And here’s my advice to you. Find another profession. If that’s really a big bottleneck for you, and you love the real estate part it, and the wallpaper part of it, and the window treatments or whatever. This is not for you at all. You should probably be a real estate agent or something. And I’m not kidding. You can get over the believing part. You can’t get over, this is riddled, this is immersed in math and data and relational databases. And I don’t want to scare you, but hopefully if you’re listening to this and you’re like, well I do that in my job anyway. I’m a mechanical engineer or I’m an accountant. We have a lot of medical doctors for some reason. Really analytical people.

Jill:                          We do.

Jack:                      This is for you.

Jill:                          Those smart people. Do you know what my number two is?

Jack:                      Hm.

Jill:                          My number two is people that are hung up trying to buy everything and anything that comes their way. And they’re stuck on these problem deals. I see them get stuck there. And so it kind of ties into your believing that this works.  They’re-

Jack:                      Like husband and wife own a property. Wife is deceased. All that kind of stuff?

Jill:                          Yeah, and instead of, and they think that the one home run is the last home run they’re ever going to see.

Jack:                      Yeah.

Jill:                          And I’m like, no no hang in there. Pass on it. Take the easy ones. Send more mail. Pass. Take the easy ones. Send more mail. That’s the mantra that you should be having.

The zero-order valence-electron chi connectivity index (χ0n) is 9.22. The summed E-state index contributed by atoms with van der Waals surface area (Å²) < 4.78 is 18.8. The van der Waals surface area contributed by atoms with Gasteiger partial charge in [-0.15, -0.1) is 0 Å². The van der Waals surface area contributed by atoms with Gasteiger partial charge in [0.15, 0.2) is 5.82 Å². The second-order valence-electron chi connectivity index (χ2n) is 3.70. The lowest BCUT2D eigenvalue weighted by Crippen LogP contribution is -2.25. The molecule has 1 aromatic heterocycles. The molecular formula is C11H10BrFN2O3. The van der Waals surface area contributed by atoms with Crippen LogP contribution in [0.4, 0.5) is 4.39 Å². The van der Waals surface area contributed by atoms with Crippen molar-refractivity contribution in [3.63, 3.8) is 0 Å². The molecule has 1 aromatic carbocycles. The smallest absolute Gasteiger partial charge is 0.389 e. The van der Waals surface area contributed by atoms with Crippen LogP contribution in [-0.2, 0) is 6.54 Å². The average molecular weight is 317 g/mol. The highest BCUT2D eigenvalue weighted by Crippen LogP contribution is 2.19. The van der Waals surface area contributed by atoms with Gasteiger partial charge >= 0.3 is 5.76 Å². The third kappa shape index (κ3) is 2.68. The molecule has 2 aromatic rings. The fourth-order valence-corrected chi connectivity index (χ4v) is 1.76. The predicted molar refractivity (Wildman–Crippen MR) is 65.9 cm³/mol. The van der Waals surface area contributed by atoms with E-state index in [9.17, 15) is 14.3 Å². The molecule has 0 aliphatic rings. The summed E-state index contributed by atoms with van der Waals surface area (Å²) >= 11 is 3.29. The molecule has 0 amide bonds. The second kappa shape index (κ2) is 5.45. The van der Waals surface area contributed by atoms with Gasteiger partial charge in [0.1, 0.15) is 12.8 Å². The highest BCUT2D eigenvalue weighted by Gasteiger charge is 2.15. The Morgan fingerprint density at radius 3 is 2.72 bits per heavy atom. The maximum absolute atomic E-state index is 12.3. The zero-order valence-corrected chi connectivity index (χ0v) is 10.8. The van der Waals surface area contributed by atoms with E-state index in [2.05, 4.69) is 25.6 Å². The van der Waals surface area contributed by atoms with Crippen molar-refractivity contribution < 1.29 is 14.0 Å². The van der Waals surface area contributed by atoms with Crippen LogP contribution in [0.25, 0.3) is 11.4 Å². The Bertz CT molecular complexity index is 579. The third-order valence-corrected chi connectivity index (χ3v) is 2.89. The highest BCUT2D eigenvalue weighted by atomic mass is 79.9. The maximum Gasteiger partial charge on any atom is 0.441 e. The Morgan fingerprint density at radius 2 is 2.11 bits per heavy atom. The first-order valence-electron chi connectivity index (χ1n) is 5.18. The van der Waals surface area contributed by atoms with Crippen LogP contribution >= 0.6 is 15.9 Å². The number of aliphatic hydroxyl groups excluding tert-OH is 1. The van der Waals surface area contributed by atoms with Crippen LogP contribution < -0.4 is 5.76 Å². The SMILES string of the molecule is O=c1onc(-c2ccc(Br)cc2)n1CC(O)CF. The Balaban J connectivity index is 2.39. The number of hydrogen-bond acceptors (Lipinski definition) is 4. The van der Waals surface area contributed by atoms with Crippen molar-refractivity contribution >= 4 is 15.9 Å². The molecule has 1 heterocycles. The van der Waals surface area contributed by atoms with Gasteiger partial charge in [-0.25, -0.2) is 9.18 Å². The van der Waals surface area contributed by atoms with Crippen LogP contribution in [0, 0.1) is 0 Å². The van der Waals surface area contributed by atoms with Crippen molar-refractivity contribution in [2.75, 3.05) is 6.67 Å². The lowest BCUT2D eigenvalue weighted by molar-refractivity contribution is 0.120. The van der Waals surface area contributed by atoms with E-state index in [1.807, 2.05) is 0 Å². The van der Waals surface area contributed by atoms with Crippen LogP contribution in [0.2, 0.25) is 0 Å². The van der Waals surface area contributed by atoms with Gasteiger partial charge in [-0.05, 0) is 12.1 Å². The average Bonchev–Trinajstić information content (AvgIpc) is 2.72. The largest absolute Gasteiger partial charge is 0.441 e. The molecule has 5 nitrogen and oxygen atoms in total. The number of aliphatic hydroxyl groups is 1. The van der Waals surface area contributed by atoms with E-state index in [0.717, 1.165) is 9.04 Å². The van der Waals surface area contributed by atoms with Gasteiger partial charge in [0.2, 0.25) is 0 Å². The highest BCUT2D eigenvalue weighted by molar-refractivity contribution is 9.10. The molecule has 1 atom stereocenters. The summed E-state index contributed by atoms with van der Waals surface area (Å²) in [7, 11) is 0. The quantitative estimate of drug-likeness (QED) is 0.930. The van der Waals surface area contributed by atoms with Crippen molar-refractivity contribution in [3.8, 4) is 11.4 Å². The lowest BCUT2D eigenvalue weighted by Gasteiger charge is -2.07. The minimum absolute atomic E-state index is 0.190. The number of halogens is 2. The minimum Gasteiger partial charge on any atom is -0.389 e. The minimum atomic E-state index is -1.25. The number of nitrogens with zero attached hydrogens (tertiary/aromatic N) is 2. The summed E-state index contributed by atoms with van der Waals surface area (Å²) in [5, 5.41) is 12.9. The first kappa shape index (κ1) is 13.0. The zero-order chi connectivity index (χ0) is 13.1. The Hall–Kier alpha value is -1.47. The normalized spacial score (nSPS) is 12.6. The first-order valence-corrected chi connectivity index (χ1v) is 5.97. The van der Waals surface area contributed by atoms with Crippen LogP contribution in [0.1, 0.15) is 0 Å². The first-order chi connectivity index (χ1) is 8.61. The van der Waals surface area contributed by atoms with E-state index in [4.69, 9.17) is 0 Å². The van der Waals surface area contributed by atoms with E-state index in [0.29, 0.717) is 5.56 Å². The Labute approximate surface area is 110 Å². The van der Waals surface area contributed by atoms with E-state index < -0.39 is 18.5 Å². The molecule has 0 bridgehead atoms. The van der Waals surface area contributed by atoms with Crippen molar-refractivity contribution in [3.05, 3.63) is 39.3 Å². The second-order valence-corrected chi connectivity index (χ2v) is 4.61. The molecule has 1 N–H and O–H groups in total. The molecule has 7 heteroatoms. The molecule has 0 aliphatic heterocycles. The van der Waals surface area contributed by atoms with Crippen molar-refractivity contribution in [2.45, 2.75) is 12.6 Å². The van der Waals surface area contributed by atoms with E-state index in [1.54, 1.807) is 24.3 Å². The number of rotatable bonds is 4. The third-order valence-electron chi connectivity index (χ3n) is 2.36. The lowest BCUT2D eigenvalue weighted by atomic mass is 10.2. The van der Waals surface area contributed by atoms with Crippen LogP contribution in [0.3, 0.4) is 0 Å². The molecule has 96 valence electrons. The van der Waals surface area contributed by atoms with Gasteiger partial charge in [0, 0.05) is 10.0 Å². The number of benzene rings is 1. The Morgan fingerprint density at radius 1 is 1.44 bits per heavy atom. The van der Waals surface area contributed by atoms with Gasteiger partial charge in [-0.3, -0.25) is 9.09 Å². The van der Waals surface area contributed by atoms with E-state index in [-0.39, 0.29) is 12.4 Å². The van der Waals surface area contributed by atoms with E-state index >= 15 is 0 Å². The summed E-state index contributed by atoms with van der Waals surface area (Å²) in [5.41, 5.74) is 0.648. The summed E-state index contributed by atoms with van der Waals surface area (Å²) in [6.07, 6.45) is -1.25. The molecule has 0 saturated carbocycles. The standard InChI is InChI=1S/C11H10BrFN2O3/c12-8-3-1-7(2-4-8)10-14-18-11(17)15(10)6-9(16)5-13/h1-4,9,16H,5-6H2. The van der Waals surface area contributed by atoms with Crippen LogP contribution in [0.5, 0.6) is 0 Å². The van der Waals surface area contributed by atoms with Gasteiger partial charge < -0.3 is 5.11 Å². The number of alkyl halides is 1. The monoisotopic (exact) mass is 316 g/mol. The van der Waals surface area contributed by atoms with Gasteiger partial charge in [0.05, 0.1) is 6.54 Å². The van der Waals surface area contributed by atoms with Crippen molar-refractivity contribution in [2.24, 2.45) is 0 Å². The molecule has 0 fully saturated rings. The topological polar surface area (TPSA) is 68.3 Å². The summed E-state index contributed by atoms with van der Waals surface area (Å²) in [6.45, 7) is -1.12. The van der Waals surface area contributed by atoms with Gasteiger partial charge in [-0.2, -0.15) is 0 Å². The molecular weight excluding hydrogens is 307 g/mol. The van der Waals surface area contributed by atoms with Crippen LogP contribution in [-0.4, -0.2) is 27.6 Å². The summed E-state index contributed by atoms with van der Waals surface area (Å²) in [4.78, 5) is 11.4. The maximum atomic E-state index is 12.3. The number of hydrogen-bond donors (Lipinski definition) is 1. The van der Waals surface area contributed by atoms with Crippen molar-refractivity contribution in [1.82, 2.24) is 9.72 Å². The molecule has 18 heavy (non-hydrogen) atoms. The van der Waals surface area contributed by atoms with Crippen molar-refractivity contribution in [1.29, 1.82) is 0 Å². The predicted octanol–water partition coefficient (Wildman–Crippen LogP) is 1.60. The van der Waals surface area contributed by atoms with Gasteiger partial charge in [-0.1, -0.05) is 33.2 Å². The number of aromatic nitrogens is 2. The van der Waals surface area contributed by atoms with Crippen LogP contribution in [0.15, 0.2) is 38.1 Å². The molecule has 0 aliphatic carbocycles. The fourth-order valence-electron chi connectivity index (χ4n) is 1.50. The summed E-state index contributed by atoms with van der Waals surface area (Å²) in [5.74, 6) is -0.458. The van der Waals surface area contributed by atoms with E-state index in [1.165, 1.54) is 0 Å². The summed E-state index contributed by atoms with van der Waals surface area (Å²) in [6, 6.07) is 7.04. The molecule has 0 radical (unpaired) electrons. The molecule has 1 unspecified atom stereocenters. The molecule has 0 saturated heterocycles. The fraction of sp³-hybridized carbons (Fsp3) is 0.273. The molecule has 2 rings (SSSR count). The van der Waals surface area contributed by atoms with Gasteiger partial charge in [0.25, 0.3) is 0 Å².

Jack:                      Every year, Jill and I do a real estate deal, whether it’s houses or land. And I say this. We say it to each other. “Well enjoy that deal cause that’s never going to happen again.”

Jill:                          Isn’t that funny?

Jack:                      We are never going to see a deal where we netted that much money on a single property. And the next year comes and we-

Jill:                          Next month.

Jack:                      Yeah.

Jill:                          It’s like, I got-

Jack:                      It just happens.

Jill:                          I stopped saying it anymore. Cause I’m like, oh that didn’t, whatever, it’s all gone.

Jack:                      We went to an auction one time and we bought 11,000 properties.

Jill:                          Yeah.

Jack:                      I’m sorry 1100 properties for very very little money.

Jill:                          It was the weirdest thing.

Jack:                      We were both just-

Jill:                          We were high fiving each other in the car all the way home.

Jack:                      We were stunned. My jaw was on the dashboard the whole way.

Jill:                          Yeah.

Jack:                      And then the next year, I mean that was a great, numbers wise we’ve never done anything better, but we’ve done single asset deals where we’ve turned it and made way more money. And a lot less work.

Jill:                          Mm-hmm (affirmative)

Jack:                      Trying to sell 1100 properties in one subdivision.

Jill:                          Exactly.

Jack:                      We ended up wholesaling it all out to, for a tremendous gain, wholesaling what was left after we sold a few.

Jill:                          Mm-hmm (affirmative)

Jack:                      So my number three issue that I see, and I actually, all three of these things to some degree I struggle with, which is why they’re my top three. But there’s always different top threes. Is once you get into it, once you sell a few of these properties, and you realize, and you do it successfully, maybe you make a few mistakes. Hopefully you do make a few mistakes and you’re into it. Now where do I make that break point where, okay I know what this works. I have to, and this is where inspiration comes in more than information.

Jill:                          Ah, that’s me. I heard my name.

Jack:                      I can’t quit, I don’t have the kahunas to quit my job. I don’t have enough time to do this. I have kids, I have. So your regular life, you know it works, but your regular life is getting in the way. Or your lack of funds. Or-

Jill:                          Or your husband-